When Abraham sees the designated place from afar, he says to his young servants, “Remain here with the donkey, while I and the lad go on ahead; we will worship and return to you” (Gen. 22:5). We should be jarred, I think, by this use of the phrase “the lad” in a narrative that uniformly refers to Isaac as “your son” or “his son.” Abraham’s anonymous servants are also called “his lads.” In the previous chapter, Ishmael was “the lad” from God’s perspective, while from Abraham’s, Ishmael was “his son” or “the child.” Now, from Abraham’s perspective, it is Isaac who is “the lad,” while from God’s he is “your son, your only son, the one you love.”

Abraham about to Sacrifice Isaac by Micco Spadaro (Domenico Gargiulo), ca. 1600s. (Gift of Henry Walters, 1917. Courtesy of the Metropolitan Museum of Art.)

Abraham takes the wood for the offering, places it on his son Isaac, takes in his hand the fire and the knife, “and they went on together” (Gen. 22:6). Abraham has kept the truth from Isaac; they go on “together” only because Isaac does not know where they are going. But suddenly Isaac senses that something is amiss. “My father,” he says, to which Abraham responds, “Here I am, (hineni) my son” (Gen. 22:7). And Isaac asks, “Here are the fire and the wood, but where is the lamb for the offering?” to which Abraham responds, “God will see to the lamb for the offering, my son” (Gen. 22:8). Only when Isaac addresses Abraham directly as “my father” does Abraham respond, “my son.”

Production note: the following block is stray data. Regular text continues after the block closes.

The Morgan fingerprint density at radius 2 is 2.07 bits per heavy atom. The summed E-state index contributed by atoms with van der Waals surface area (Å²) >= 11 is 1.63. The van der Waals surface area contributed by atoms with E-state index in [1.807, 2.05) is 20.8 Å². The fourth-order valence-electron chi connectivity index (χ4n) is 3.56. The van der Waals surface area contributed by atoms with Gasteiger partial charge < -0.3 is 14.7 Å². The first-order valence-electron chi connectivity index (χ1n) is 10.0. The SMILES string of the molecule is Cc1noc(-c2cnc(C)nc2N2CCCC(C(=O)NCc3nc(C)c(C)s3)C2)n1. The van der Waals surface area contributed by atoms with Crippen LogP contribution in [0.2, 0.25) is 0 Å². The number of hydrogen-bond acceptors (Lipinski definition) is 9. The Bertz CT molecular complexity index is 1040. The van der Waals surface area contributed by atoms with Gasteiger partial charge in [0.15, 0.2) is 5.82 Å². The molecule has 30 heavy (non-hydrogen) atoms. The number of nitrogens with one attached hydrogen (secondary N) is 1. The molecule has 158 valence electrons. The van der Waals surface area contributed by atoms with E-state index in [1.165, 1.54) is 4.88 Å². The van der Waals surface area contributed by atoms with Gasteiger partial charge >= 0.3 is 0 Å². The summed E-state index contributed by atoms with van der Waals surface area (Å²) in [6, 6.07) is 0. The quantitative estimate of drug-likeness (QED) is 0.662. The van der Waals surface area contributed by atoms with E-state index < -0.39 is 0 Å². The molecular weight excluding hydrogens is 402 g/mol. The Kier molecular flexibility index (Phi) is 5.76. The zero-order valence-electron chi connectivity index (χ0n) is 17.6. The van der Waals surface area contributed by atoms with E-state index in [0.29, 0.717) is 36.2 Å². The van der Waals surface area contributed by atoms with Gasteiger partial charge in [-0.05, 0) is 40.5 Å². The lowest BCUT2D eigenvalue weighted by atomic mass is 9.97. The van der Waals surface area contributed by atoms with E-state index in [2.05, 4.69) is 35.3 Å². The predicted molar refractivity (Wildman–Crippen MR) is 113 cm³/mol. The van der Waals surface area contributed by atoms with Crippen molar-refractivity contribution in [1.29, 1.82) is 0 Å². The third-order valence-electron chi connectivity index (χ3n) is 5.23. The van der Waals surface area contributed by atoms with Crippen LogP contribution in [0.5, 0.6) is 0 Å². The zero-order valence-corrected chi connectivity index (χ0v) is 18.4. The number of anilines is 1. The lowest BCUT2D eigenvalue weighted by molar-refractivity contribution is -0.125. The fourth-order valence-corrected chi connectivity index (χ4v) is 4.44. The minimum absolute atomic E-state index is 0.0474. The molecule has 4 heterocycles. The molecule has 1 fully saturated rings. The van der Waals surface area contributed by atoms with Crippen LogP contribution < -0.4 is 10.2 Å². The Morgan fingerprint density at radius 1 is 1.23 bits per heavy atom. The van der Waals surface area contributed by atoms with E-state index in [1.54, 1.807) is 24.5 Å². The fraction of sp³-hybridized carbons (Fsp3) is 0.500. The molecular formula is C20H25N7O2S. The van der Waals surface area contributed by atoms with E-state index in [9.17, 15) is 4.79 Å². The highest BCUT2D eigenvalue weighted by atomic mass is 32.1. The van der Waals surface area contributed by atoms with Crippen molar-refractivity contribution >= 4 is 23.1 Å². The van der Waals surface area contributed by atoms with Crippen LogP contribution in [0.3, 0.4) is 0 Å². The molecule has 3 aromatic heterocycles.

When Abraham says “here I am” to God, or, later, to the angel, he signals his attentiveness. When he speaks the identical word to his son, however, what follows is, at best, a dodge. The verse concludes: “And they went on together.” It would seem that it is only because Abraham keeps the truth from his son that they can go on together—as an evasive father and a trusting son.

As soon as father and son arrive at the designated place, Abraham constructs an altar, arranges the wood, and binds Isaac his son. He then takes the knife to slaughter him. No hesitation is recorded. The total lack of affect in Abraham is stunning, particularly compared with his great distress at having to merely send Ishmael away.